By: Bridget H
“OMG. I have such bad insomnia, I could not fall asleep until 3 am last night” Emily confessed to Claire besides the row of lockers. All Claire could think of was how one night of missed rest does not mean someone has insomnia, she has heard this phrase many times before. This has gone on for a week under all the stress of finals; however a week is not even close to the required month there is to diagnose insomnia, how could she possibly know better than the doctors Claire thought. Emily had no idea about
A few months prior, Claire’s psychiatrist diagnosed her with Insomnia and prescribed Trazadone, a medication commonly used for Insomnia, to calm the night terrors. Claire’s self conscious demeanor prevented her from telling Emily that Emily had no clue what insomnia actually was. Everyday, Claire hears the ignorant comments of her peers each day about how they are experiencing extreme fatigue; however, none of them can truly understand the full extent of insomnia. Emily is exhausted all day only to find herself wired at night. She wakes up three or four times each night for no apparent reason. She finds herself lying up three hours early and not falling back asleep even though she feels so tired tears escape from her eyes. Claire has suffered from this ever since she was a child, but only just received help, due to the fact that it seemed that almost every kid in her school said they had insomnia but functioned just fine.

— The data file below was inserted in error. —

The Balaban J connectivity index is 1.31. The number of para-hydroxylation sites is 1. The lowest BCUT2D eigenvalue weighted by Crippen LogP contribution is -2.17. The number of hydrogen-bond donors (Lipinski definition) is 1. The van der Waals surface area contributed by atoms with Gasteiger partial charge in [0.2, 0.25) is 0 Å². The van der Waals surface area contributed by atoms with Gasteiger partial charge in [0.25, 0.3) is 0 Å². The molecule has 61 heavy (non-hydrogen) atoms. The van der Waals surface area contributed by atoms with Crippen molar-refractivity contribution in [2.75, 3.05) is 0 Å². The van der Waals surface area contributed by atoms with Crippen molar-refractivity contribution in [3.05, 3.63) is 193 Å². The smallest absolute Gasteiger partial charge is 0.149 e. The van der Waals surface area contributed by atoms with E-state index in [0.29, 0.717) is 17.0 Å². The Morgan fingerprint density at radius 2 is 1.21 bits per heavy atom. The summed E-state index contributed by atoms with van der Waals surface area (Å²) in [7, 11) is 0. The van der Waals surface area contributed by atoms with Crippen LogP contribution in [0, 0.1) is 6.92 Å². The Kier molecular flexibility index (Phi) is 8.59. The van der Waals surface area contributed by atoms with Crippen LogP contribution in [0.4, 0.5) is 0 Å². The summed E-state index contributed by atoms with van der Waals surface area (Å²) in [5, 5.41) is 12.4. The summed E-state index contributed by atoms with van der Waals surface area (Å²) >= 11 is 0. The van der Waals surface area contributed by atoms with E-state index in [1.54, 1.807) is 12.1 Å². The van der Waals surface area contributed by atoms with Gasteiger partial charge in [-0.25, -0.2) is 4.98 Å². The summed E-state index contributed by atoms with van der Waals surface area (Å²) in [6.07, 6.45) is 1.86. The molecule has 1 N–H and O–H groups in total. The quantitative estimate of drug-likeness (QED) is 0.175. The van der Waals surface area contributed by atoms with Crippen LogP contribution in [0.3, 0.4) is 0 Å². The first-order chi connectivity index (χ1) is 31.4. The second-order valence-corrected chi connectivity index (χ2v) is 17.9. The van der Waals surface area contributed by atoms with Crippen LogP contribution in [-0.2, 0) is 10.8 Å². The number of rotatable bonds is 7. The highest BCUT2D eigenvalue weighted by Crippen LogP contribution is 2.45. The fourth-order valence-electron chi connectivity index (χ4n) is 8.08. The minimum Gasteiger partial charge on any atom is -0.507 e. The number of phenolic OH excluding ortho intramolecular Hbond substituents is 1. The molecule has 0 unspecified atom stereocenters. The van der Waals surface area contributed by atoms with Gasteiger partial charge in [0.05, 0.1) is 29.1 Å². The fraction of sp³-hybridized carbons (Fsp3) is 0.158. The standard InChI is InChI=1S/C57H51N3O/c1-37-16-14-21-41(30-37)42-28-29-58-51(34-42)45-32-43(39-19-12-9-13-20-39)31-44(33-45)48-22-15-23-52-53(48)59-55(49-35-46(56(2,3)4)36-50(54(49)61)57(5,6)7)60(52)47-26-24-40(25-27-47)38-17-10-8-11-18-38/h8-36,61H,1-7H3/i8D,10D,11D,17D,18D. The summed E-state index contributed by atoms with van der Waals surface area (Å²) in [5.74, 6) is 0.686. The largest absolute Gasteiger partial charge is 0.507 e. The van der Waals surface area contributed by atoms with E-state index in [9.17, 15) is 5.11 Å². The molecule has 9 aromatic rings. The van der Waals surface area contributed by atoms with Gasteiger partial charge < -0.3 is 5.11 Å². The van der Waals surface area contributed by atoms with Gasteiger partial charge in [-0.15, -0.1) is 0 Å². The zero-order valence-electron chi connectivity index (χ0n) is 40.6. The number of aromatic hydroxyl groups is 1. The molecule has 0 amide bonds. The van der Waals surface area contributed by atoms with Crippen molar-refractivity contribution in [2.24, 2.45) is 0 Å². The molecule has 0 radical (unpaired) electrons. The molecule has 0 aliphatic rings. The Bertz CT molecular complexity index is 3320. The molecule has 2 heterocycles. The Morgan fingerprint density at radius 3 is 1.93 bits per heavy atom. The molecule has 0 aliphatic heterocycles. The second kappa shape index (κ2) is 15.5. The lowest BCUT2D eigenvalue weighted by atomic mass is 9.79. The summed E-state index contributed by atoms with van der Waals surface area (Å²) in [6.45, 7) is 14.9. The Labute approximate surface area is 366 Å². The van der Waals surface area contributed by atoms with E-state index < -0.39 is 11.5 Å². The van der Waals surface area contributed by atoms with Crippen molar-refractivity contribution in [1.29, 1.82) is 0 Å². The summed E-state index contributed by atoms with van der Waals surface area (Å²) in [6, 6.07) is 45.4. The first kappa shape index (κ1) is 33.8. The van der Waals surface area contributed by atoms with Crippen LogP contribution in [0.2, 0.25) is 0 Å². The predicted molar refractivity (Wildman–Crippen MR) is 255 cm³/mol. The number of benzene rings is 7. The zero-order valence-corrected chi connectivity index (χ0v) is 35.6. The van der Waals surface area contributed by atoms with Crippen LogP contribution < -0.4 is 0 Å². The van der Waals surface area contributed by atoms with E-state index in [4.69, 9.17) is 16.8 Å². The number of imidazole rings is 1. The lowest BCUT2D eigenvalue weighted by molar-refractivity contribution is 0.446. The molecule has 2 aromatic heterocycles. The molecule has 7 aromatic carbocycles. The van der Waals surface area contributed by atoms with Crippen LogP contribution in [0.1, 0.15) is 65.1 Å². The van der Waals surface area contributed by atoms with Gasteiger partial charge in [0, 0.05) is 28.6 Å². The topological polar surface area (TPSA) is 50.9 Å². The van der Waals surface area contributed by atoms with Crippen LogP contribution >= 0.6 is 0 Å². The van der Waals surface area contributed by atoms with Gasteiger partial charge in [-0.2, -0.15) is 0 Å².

Last week, Claire had an advanced placement Chemistry test and an advanced placement Calculus BC test during the same day. She knew everything and did not have a worry in the world. The night before those tests her mind would not let her rest. She tried everything. Reading, Sleepytime tea and counting sheep, but the sheep never ended they just kept coming. There were no racing thoughts about how infinity multiplied by infinity doesn’t always equal infinity or how .9999 repeating equals 1 just one sheep after another jumping over that stupid fence under the moon until tears were running down her face because she just wanted an hour of sleep. Emily will never understand that point in the night where Claire breaks down crying of exhaustion because she does not actually have the Insomnia. Only 10% of adults have chronic insomnia and tired teenagers who stare at the fluorescents of their computer screens generally do not. People who have not been properly diagnosed with Insomnia should not talk about “how bad their Insomnia is.”
Transforming a disease like Insomnia into an adjective can have detrimental effects on the people suffering from them. These descriptors are inconsiderate to those with them because they downplay the symptoms. Trivializing insomnia creates stereotypes about it. For example, when teenagers at a school start making light of the term insomnia teachers are less likely to take students seriously when they express the struggle they are facing due to this trivialized illness.